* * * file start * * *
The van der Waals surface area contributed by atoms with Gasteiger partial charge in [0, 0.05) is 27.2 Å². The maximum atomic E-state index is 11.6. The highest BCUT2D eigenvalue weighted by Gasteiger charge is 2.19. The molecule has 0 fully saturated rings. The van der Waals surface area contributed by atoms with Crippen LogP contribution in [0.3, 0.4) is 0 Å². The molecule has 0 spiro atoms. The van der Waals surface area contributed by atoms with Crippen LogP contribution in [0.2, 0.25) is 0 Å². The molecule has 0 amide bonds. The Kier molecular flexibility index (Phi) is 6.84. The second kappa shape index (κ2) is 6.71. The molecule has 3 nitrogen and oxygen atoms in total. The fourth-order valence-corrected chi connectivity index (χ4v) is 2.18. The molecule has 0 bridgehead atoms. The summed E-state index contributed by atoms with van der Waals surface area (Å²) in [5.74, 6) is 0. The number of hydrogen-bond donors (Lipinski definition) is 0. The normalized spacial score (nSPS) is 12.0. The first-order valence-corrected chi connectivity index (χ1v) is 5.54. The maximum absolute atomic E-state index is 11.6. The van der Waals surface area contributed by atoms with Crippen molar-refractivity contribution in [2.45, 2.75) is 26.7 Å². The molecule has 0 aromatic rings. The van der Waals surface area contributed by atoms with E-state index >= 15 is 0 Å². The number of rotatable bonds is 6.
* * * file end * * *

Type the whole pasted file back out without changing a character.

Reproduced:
The van der Waals surface area contributed by atoms with Gasteiger partial charge in [0, 0.05) is 27.2 Å². The maximum atomic E-state index is 11.6. The highest BCUT2D eigenvalue weighted by Gasteiger charge is 2.19. The molecule has 0 fully saturated rings. The van der Waals surface area contributed by atoms with Crippen LogP contribution in [0.3, 0.4) is 0 Å². The molecule has 0 spiro atoms. The van der Waals surface area contributed by atoms with Crippen LogP contribution in [0.2, 0.25) is 0 Å². The molecule has 0 amide bonds. The Kier molecular flexibility index (Phi) is 6.84. The second kappa shape index (κ2) is 6.71. The molecule has 3 nitrogen and oxygen atoms in total. The fourth-order valence-corrected chi connectivity index (χ4v) is 2.18. The molecule has 0 bridgehead atoms. The summed E-state index contributed by atoms with van der Waals surface area (Å²) in [5.74, 6) is 0. The number of hydrogen-bond donors (Lipinski definition) is 0. The normalized spacial score (nSPS) is 12.0. The first-order valence-corrected chi connectivity index (χ1v) is 5.54. The maximum absolute atomic E-state index is 11.6. The van der Waals surface area contributed by atoms with Crippen molar-refractivity contribution in [2.45, 2.75) is 26.7 Å². The molecule has 0 aromatic rings. The van der Waals surface area contributed by atoms with E-state index >= 15 is 0 Å². The number of rotatable bonds is 6.